On Your Mark, Get Set, Chemo!Posted: October 28, 2013
So, what was happening prior to chemo last year (2012)? I will give you a snap-shot. I welcome not only comments, but questions as well. Don’t be concerned about asking. You cannot offend or touch on any area that is difficult. 😀
My caregiver accompanied me on every visit with the physician people throughout this process. And it’s a good thing. To this day I don’t actually recall but a small percentage of what was said. While I am sure the information was registered subconsciously, I just don’t have total recall. (Wasn’t that a movie?)
The Oncologist visits were not really fun in the beginning. Especially the first one. I admire anyone who takes on this most difficult task. In addition there were a lot of people praying for him and all physicians, etc involved with this case. They prayed for wisdom. Any way … he had to deliver the news and it wasn’t positive. I heard bits and pieces. I heard mortality rates, apx times of survival, and on and on. I also heard that in my case I could never be declared “cured,” but the drugs to be used had been shown to be effective on various levels. Then I got shipped off to the Gynecologist with whom the Onc had a relationship. And off we went.
My name was called and the Gyn’s nurse showed me to the exam room. (She’s a peach, btw). Her first question was, “How are you doing?” I answered in a quiet voice, “I’m dying, how are you?” That fell out without any thought. She accepted my answer and we moved on. So I had tests and this and that. I was scheduled for some procedural schtuff and follow up (you know how it goes). Having had all that, I went back to the Onc.
During the visits with both these physicians, I heard the following on multiple occasions: “this is treatable.” For me, those words helped bring out the fighter in me in that my caregiver perceived was buried inside.They were beyond significant.
A side note: not mentioned thus far is my PCP. He is the one that had to initially tell me the lymph gland in my neck contained communist cancer cells. It was a fast growing kind. He, the nurse and the staff were and are beyond supportive.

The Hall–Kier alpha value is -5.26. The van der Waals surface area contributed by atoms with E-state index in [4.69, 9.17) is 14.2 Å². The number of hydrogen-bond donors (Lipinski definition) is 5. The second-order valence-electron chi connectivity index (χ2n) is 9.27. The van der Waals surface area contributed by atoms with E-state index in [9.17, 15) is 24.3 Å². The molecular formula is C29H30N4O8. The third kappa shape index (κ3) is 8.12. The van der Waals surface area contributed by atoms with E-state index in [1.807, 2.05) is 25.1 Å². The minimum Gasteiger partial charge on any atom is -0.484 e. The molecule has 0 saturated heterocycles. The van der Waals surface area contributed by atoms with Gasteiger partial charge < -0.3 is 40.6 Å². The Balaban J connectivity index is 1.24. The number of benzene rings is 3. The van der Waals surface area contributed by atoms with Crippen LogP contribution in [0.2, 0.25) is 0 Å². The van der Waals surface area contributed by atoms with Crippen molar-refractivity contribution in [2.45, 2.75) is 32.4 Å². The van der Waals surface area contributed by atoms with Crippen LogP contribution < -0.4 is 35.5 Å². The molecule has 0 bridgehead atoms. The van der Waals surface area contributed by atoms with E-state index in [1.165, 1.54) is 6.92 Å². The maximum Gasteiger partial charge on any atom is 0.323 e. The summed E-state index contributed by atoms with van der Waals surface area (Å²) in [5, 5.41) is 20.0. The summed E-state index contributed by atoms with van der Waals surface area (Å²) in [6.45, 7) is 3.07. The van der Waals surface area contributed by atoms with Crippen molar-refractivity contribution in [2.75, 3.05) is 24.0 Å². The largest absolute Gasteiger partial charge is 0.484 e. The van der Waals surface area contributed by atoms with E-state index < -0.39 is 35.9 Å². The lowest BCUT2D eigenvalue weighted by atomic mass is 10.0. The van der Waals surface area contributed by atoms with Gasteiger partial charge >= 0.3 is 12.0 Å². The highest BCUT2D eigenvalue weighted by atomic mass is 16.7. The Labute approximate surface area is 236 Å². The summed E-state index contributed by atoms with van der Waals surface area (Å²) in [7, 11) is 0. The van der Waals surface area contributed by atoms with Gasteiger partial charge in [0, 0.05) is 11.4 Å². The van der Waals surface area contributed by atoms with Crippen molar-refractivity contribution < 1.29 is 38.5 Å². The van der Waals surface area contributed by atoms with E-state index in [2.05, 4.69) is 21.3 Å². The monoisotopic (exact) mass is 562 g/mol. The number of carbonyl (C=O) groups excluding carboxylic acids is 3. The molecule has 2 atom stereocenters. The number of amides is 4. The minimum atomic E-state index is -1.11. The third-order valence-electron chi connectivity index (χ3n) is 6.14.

Having had the pet scan, blood draws, Gyn procedure and testing and so on and so forth I understood my treatment regimen to the be the following:
- Possibly a complete hysterectomy to remove the tumor. I really wanted this procedure as that would mean the “nest” would be gone and I knew that would be a good thing. In fact it is my understanding that at every visit to the Onc I asked, ‘when do I get the hysterectomy?’ It became comical after a while.
First up, Chemo (Started Oct. 2012, completed February 2013).
There is a whole lot more that went on, but the above are some highlights.
Given the need to get this show on the road, I attended the pre-chemo orientation. I learned a whole lot of things. The five things that stand out were: keep smiling no matter what, keep up on mouth health, and inhale protein and vitamins/vitamin rich foods. Oh, and if drinking coffee take in an equal amounts of water.
And last but definitely the most important – “your attitude is crucial.” This was echoed by nearly everyone with whom I came in contact.
I recommend the following site for anyone involved with this issue: Choose Hope
My husband person (aka Caregiver) brought home a huge basket filled with an enormous number of gifts from his workplace. One gift in particular helped keep me balanced throughout this process. Here is the text of the bookmark I received and is available at Choose Hope:
What Cancer Cannot Do
Cancer is to limited:
It cannot cripple love.
It cannot shatter hope.
It cannot corrode faith.
It cannot eat away peace.
It cannot destroy confidence.
It cannot kill friendship.
It cannot shut our memories.
It cannot silence courage.
It cannot reduce eternal life.
It cannot quench the Spirit.